The COVID crisis throws into relief what happens when grief has—quite literally—nowhere to go. The evidence suggests that most people summon strengths that surpass their own expectations.
Verified by Psychology Today
The case for progress
Glenn C. Altschuler Ph.D.
How poker teaches us about first impressions, the internal locus of control, hot hands, bad beats, skill, and luck.
How a culture of feeling that everything can—and must—be sorted, accounted for, validated, and gratified rubs off on us psychically and often lets us down.
What single people say to themselves about genetics, childhood memories, family expectations, chance, and their longing for human connection.
An analysis of the enduring contributions of William James to philosophy and psychology, including pragmatism, the will to believe, stream of consciousness, and habit formation.
A prescient portrait of a pandemic, "The End of October" leaves us with a message: We did it to ourselves.
Most ideas about an afterlife do not come from the Old Testament or Jesus—and the New Testament is neither clear nor consistent on the subject.
Shakespeare’s plays remain common cultural property and are used and misused in controversies involving race, class conflict, immigration, marriage, and same-sex love.
Research by social scientists, neurobiologists, geneticists, and evolutionary biologists demonstrates the positive impact of social connections on well-being and longevity.
Rather than relying on a fixed chronological age, aging should take into account remaining life expectancy, functional ability, and variations across time, space, and subgroups.
A takedown of David Rosenhan, the author of "On Being Sane in Insane Places," prompts us to revisit his conclusion that psychiatry is unreliable.
A guided tour of the dark corners inhabited by online extremists helps us understand how memes go viral and bring fringe ideas to the mainstream of American politics.
Increasing connections between populations enabled shared beliefs and belief systems to emerge in a cultural niche featuring social, economic, and political infrastructures.
Bioethics helps us assess dozens of "hot button" issues, including abortion, the right to die, buying transplantable organs, designer babies, cloning, and synthetic biology.
Has "feverish egalitarianism" discredited a "natural aristocracy" that can serve as a counterweight to groupthink? A new book argues that the answer is yes.
Genes dispose us to be social animals. Evolution favors this development. The circuitry supporting social norms begets conscience.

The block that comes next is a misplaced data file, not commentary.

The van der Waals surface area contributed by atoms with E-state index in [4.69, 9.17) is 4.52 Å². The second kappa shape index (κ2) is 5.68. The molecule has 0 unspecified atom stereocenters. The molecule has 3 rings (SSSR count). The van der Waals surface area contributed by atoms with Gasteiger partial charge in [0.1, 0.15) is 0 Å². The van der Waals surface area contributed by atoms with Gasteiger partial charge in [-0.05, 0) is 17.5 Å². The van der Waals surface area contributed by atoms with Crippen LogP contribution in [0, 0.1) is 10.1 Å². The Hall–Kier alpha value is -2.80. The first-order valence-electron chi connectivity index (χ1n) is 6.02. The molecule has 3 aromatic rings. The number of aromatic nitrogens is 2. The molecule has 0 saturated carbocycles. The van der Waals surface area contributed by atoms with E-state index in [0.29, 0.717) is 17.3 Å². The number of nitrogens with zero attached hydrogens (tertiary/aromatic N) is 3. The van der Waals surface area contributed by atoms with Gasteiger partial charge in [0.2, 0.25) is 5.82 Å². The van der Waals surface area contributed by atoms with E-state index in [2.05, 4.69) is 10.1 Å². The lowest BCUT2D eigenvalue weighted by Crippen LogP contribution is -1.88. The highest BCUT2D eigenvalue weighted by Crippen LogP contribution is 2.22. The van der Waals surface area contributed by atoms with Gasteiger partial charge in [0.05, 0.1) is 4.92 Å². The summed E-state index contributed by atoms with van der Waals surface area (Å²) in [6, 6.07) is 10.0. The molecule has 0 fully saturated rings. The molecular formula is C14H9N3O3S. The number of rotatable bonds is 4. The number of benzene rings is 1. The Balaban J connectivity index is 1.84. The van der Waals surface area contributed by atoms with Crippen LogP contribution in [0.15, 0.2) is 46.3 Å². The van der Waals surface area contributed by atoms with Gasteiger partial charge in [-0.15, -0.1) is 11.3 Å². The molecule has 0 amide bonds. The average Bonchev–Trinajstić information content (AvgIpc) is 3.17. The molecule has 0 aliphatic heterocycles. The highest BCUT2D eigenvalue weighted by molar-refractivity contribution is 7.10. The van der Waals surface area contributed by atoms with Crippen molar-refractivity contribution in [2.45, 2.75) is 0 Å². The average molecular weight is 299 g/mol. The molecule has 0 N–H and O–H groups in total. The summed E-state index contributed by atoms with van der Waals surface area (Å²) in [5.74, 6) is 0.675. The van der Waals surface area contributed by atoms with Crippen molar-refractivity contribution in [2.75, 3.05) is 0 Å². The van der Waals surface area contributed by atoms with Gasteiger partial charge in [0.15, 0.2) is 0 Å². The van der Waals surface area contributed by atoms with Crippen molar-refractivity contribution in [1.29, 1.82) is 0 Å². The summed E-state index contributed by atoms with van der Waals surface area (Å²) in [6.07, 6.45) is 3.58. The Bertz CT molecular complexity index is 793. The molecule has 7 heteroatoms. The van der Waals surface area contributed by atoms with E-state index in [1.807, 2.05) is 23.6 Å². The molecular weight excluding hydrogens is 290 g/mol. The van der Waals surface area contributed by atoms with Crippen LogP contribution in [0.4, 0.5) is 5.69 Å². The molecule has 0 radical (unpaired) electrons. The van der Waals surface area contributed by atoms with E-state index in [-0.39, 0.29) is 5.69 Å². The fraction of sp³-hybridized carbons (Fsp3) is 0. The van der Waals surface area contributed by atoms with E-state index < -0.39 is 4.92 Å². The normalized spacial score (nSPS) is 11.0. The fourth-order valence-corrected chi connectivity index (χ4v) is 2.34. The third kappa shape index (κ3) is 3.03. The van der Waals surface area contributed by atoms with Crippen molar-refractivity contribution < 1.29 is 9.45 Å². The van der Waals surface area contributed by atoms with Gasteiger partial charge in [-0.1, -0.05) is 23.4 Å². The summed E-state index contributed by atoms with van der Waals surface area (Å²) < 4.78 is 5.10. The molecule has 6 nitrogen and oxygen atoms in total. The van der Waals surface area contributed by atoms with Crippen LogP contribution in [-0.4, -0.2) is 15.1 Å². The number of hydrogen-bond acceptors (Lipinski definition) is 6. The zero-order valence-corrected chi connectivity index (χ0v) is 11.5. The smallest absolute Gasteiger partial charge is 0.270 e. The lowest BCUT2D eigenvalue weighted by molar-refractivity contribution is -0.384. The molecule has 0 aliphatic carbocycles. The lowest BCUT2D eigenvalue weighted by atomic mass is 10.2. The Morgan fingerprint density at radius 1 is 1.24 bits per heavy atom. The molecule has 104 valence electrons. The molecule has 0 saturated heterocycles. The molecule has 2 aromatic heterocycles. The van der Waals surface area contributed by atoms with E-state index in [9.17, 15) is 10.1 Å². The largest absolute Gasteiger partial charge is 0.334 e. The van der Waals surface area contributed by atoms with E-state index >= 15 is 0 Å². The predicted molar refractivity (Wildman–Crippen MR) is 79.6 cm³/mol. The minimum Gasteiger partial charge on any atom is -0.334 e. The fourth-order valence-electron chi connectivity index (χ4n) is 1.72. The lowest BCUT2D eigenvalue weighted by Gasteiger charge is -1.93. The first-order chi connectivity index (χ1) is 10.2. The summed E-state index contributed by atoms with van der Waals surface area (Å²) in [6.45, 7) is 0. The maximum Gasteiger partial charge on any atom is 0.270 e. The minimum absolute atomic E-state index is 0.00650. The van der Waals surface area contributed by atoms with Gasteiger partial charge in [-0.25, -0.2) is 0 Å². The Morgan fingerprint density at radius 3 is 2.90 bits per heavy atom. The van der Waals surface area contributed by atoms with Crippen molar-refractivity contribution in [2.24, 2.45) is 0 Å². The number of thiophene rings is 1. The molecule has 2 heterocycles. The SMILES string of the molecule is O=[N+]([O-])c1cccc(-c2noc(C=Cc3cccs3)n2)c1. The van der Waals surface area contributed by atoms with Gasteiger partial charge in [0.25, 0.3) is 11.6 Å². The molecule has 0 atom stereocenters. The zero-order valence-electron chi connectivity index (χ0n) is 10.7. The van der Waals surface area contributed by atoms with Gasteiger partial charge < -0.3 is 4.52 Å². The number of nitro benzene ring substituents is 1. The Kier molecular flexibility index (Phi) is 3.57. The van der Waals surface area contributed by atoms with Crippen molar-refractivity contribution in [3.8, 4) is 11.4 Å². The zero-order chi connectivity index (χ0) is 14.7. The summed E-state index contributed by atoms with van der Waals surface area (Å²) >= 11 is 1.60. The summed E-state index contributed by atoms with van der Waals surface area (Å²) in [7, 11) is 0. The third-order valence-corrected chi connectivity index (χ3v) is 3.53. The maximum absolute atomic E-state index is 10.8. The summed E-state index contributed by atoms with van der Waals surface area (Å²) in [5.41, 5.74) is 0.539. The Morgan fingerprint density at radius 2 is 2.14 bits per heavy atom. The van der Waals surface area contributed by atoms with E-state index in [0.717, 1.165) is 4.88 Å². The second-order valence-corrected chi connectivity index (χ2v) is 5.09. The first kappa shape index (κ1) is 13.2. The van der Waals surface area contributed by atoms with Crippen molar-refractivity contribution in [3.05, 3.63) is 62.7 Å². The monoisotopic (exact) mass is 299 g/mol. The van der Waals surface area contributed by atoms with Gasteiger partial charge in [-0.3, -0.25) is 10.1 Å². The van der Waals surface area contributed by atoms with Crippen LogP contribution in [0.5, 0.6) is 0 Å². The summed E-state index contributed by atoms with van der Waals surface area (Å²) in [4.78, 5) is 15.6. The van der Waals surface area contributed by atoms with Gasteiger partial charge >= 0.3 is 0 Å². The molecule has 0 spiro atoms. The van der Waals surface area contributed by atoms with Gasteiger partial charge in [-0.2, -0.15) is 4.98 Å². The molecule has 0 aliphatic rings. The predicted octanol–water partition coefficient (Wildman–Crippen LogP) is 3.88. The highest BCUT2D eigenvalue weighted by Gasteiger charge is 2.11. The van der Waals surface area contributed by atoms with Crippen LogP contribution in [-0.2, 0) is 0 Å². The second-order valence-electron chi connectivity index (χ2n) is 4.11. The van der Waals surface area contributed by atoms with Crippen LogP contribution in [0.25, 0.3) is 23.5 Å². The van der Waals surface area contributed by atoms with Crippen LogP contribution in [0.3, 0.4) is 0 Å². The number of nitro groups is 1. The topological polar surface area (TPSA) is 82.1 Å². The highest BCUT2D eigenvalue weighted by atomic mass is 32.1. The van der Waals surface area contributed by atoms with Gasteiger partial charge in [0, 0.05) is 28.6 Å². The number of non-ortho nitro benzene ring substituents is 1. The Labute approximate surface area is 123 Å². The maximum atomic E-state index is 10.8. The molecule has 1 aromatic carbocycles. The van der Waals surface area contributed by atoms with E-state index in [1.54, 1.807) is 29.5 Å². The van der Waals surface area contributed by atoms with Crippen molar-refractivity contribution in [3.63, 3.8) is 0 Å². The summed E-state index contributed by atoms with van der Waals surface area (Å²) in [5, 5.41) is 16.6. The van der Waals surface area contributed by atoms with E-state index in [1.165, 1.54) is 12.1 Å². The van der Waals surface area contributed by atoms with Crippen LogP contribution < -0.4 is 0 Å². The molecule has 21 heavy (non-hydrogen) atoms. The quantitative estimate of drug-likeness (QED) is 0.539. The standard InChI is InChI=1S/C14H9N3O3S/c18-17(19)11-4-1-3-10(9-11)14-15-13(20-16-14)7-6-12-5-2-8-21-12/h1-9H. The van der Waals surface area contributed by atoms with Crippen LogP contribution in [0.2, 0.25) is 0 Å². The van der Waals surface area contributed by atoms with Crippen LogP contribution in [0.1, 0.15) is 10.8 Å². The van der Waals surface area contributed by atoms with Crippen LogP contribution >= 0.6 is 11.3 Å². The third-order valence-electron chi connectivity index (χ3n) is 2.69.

The Red Scare of the 1950s raises a question that is relevant today: Do Americans have the right to speak their mind and affiliate with any political ideology or organization?
Tinged by alienation, apprehension, and artfulness, cute people reflect distrust in sincerity and authenticity. They promise relief from chaos and meaninglessness.
Manifested in emotion, passion, desire, dreams, religion, conspiracy theories, and riots, and spread like wildfire through social media, irrationality is ineradicable.
The latest research in social psychology and recent bias incidents illuminate the unconscious lens people use to process, categorize, and judge other individuals and groups.
Although UFO sightings are unsubstantiated, testimonials to the existence of aliens on earth often changes lives. And UFO believers aren't only uneducated fringe members of society
The opioid crisis is a story of institutional failure and corruption: among local officials, in federal agencies, the US Congress, and the White House.
In the 1960s and 70s, major newspapers shifted from "objective" transmission and deference in core reporting to (often adversarial) interpretation.
In contrast to the anger of men, the anger of women has long been suppressed, discounted, and deemed hysterical. But women's anger can be a potent progressive political force.
Coined about 100 years ago, empathy is fascinating, elusive, and difficult to measure. That said, the concept can help us "move beyond the habitual borders of ourselves."
A controversial agenda on an array of issues related to autism, for resetting priorities in education, social services, housing, and research.
Endocrinologists have performed miracles, but charlatans have also hawked false remedies. Although the field of vision for endocrinology is less murky now, a lot remains unclear.
A survey of breakthroughs that enhance our understanding of cooperation, a behavior that distinguishes human beings from other species.
Although they are in hot pursuit of happiness, psychologists and neuroscientists do not always clarify the degree to which happiness is primarily a cultural or scientific concept.
Being kind makes others happy. It's hard wired in human beings. A "helper's high" activates the brain, stimulating joy. Caring also enhances emotional and physical health.
Despite its benefits, identity politics can—and has—subdivided, stigmatized, and excluded people, with lethal consequences. Tribalism threatens democracy at home and abroad.
Glenn C. Altschuler, Ph.D., is the dean of the School of Continuing Education and Summer Sessions, and a professor of American Studies at Cornell University.